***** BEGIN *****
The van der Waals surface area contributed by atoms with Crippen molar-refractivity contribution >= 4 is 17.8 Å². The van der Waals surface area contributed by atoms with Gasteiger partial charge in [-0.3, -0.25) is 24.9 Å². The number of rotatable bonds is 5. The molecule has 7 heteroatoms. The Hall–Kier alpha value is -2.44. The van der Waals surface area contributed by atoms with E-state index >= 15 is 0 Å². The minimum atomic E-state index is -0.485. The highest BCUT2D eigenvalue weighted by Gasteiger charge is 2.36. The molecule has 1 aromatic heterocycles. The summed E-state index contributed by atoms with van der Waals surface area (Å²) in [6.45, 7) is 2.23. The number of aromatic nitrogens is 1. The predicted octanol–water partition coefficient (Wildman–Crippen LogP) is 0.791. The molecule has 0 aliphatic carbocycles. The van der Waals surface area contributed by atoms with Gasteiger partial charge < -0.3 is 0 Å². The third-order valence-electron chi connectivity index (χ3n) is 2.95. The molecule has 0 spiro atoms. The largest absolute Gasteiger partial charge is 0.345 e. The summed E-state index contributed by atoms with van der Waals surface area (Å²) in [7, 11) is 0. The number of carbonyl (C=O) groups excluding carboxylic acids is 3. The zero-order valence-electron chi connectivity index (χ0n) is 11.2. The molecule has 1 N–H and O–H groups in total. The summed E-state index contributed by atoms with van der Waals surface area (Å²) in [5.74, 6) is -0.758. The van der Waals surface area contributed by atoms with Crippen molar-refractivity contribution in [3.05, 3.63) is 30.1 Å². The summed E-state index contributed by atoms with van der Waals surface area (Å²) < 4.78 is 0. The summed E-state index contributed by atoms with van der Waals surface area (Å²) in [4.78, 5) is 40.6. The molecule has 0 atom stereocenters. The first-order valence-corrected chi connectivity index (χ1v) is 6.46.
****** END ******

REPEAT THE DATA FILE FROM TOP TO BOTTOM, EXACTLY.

The van der Waals surface area contributed by atoms with Crippen molar-refractivity contribution >= 4 is 17.8 Å². The van der Waals surface area contributed by atoms with Gasteiger partial charge in [-0.3, -0.25) is 24.9 Å². The number of rotatable bonds is 5. The molecule has 7 heteroatoms. The Hall–Kier alpha value is -2.44. The van der Waals surface area contributed by atoms with E-state index >= 15 is 0 Å². The minimum atomic E-state index is -0.485. The highest BCUT2D eigenvalue weighted by Gasteiger charge is 2.36. The molecule has 1 aromatic heterocycles. The summed E-state index contributed by atoms with van der Waals surface area (Å²) in [6.45, 7) is 2.23. The number of aromatic nitrogens is 1. The predicted octanol–water partition coefficient (Wildman–Crippen LogP) is 0.791. The molecule has 0 aliphatic carbocycles. The van der Waals surface area contributed by atoms with Gasteiger partial charge < -0.3 is 0 Å². The third-order valence-electron chi connectivity index (χ3n) is 2.95. The molecule has 0 spiro atoms. The largest absolute Gasteiger partial charge is 0.345 e. The summed E-state index contributed by atoms with van der Waals surface area (Å²) in [7, 11) is 0. The number of carbonyl (C=O) groups excluding carboxylic acids is 3. The zero-order valence-electron chi connectivity index (χ0n) is 11.2. The molecule has 1 N–H and O–H groups in total. The summed E-state index contributed by atoms with van der Waals surface area (Å²) in [5.74, 6) is -0.758. The van der Waals surface area contributed by atoms with Crippen molar-refractivity contribution in [3.05, 3.63) is 30.1 Å². The summed E-state index contributed by atoms with van der Waals surface area (Å²) < 4.78 is 0. The summed E-state index contributed by atoms with van der Waals surface area (Å²) in [4.78, 5) is 40.6. The molecule has 0 atom stereocenters. The first-order valence-corrected chi connectivity index (χ1v) is 6.46.